Building a wiring harness is undoubtedly a tough and time-consuming task. Whether you want to customize your engine harness or enhance its appearance, there is no detailed guide. Every wiring harness is different, so you must follow a different approach for each case. However, the basic construction and procedures are the same. Today, in this article, we will learn how to build your wiring harness.
Round up the Right Tools
The very thing you require in this wiring job is to arrange the proper tools, making your work much more manageable.
First, pick the good quality wire strippers. Wire strippers have several holes so that you can fit different wire gauges. You can cut the wire insulation safely without damaging the wire conductors.
Second, on the list is a wire crimper you need during solderless connections. Most of the crimpers have 2-3 sections on their nose to allow them to fit into various lug sizes.
Next, pick a soldering iron which you will need to splice wires and secure connectors that cannot crimp. A soldering iron must have a design suitable for wiring and electronics. Also, it has a mildly active resin core with which you can clean the wire during heating and remove oxidation and corrosion, if any. As a result, you can make strong connections using lesser heat and electrical resistance.
Other tools you may require are:
- Wire brush: to remove heavy corrosion, grease, or oil before soldering
- Ohm/Volt meter: to measure resistance or voltage levels of your circuits
- Test light: to test the presence of power in a course.
- Shrink tubing: insulating wire connections from outer elements. You can slide this tube to a connector or a solder joint, which shrinks permanently on applying a heat gun.
Image: powered wiring harness
Gauge your Wiring It Needs
A factory harness has all the wiring for all standard electric components such as headlights, horns, windshield wipers, music systems, etc. However, if you add advanced electrical or electronic components to your vehicle, you must look for a suitable wire.
Wire size: You measure a wire by its gauge. As the gauge number decreases, the wire becomes larger. You can decide the wire gauge you need based on the current drawn from the wire and the length of wire between the accessory and the power source. If the current drawn is more extensive, you need a wire of a larger gauge to draw power from the source correctly.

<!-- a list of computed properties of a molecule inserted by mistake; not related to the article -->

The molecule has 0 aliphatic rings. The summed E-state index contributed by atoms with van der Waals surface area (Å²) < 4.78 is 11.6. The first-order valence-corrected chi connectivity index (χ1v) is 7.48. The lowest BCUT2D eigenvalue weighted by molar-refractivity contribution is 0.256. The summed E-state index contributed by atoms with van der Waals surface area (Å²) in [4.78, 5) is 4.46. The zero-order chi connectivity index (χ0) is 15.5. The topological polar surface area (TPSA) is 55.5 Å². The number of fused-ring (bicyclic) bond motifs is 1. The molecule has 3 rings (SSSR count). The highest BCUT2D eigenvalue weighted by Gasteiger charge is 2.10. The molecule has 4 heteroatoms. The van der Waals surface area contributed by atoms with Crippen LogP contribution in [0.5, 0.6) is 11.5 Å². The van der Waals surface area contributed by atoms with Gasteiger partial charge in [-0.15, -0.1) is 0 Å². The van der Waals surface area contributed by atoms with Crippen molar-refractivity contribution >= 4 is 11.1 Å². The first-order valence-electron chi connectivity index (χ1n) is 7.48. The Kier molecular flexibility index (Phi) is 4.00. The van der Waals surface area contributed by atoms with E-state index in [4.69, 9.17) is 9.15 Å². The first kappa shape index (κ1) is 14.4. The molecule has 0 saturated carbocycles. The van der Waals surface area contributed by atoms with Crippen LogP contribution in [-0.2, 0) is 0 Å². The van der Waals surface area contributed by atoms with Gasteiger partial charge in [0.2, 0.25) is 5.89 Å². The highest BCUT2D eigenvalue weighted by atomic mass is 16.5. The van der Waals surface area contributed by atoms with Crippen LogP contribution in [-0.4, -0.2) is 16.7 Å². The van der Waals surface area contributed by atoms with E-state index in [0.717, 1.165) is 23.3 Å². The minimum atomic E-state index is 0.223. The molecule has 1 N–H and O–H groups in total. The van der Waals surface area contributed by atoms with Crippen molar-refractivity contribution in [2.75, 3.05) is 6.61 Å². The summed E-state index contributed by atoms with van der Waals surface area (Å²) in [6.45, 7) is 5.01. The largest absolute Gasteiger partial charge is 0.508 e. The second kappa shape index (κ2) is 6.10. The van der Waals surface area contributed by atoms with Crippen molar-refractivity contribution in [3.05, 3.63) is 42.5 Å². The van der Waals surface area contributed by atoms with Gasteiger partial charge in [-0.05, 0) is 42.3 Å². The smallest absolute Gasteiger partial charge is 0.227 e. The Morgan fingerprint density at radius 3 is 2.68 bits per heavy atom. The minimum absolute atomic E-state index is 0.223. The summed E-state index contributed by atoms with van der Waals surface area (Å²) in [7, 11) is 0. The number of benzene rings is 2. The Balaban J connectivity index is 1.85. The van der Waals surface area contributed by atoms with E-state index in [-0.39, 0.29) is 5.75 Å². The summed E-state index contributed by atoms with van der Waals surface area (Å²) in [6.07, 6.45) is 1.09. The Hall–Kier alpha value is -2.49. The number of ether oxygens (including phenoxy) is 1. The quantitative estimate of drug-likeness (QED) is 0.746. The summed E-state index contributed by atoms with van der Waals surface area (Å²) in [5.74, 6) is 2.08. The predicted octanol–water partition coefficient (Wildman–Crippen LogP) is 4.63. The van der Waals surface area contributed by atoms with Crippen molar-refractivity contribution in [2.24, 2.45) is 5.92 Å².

Remember one thing; as the length of the wire increases, you will notice a higher voltage drop. You can offset this voltage drop in long wire lengths by increasing the wire of larger size. The basic thumb rule says to keep the voltage drop to as low as 0.5% to ensure maximum performance.
|Wire gauge (AWG)||Wire diameter (Inches)|
Caption: Wire gauge to wire diameter chart
Wire material: Wire usually comprises aluminum or copper. If you are building the wiring harness for automobiles, you should pick stranded copper wire for higher conductivity and flexibility.
Wire color: Though the color of the wire may not look significant, it becomes essential when tracing a faulty wire in the circuit. Color code in wiring helps you trace the faulty wire without any difficulty.
Image: car wiring for connecting auxiliary electronic systems
Making the Connection
You can use two types of connectors, i.e., solderless and soldered. Soldered connectors are helpful in big wires and when you are splicing wires. On the other hand, you can use solderless or crimp connectors in all other wirings as they are easy to use and provide a strong connection. Solderless connectors come with specific color coding so that you can identify which gauge wire they are suitable for.
You can find solderless connections in various configurations, such as
Butt connectors: These cylinder-shaped connectors are ideal for joining two wires together. In this, you insert wires into both ends of the connector and then crimp them to complete the connection.